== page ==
|Time: 101 mins.|
Genre: Romantic Comedy
Having grown up watching John Cusack onscreen, I find it hard to resist going to see movies he stars in. Especially romantic comedies. There's just something about him an honest, sweet, down-to-earth quality that makes him perfect as the every man searching for his one true love. There was great potential for this film to be just another average romance about fate, but it manages to rise above its' well-trodden base and becomes something magical. It does that by intelligently playing both sides of the destiny coin is life manuevered by a greater force or by our own decisions? making the lovers use their heads as well as their hearts. Both Cusack and Beckinsale play grounded, smart, successful characters, who know better than to believe in destiny, but find themselves unable to let go of that one wonderful evening they spent together. This film is as much about trusting your own instincts and being true to yourself, as it is about finding your soul mate. Though the universe conspires to bring them together, they have to do all the footwork to make it happen. Of course, if they just sat back and waited for fate, it wouldn't be much of a movie.
The film opens at Christmas time in New York in the crazy aisles of Bloomingdales. Jonathan (Cusack) and Sara (Beckinsale) both grab the last pair of black cashmere gloves and then end up trying to make the other person take them. Sara insists on repaying his "kindness" by buying him a treat at a local pastry shop called Serendipity. There's an instant connection between them, but they are both in relationships with other people and decide to just enjoy their chance meeting. They separate without exchanging names or phone numbers only to find themselves right back where they started when they each return to the shop to collect something they left behind. Deciding that fate meant them to spend more time together, they go to an outdoor ice rink and skate the night away. Since they have no expectations about the outcome of the evening, they are able to just be themselves...and they like what they discover. Jonathan wants to get to know her better, but Sara is convinced, if that is the will of the world, fate will bring them back together. To test the power of destiny, they decide to send two items off into the universe one with his name and number, the other with hers to see if it's really meant to be.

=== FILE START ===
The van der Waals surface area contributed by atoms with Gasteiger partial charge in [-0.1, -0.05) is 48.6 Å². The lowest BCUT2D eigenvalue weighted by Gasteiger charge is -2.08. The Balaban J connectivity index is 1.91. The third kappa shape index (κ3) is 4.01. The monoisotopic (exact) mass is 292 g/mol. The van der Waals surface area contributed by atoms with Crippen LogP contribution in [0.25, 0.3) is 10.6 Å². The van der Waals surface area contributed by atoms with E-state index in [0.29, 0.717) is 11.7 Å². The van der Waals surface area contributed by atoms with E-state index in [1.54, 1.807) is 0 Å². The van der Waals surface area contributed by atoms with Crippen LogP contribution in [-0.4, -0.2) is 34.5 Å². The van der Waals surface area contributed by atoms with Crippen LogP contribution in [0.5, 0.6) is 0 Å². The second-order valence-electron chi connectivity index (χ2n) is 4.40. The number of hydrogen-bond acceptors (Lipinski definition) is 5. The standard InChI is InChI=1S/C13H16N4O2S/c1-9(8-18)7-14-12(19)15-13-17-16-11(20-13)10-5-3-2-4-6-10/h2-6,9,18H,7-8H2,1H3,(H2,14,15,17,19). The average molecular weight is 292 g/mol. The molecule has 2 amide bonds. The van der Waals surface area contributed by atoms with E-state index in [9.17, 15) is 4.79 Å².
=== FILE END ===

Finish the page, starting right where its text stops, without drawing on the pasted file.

We move to several years in the future with both of them on the road to happily ever after with other people. Jonathan is only a few days away from his wedding to Halle (Moynahan) when he finds himself overcome with memories of Sara. Unable to get the possibility of "what if" out of his mind, he enlists the help of his best friend Dean (Piven) to track her down. It's not easy and it seems that despite his gut feeling that this is the right path, nothing about this quest goes his way. On the opposite end of the country Sara is planning a wedding of her own to new-age musician Lars (Corbett). As much as she cares for him, she begins to have doubts about their future together since it's clear his career comes first. She's no longer such an avid proponent of fate, but can't ignore the signs being thrown at her from the universe. She enlists the company of her best friend Eve (Shannon) on a last ditch trip to New York in order to put these apprehensions to bed for good. They are drawn closer and closer in a tangled web of near misses and mutual acquaintances, but it's not until they surrender to themselves that they finally reunite.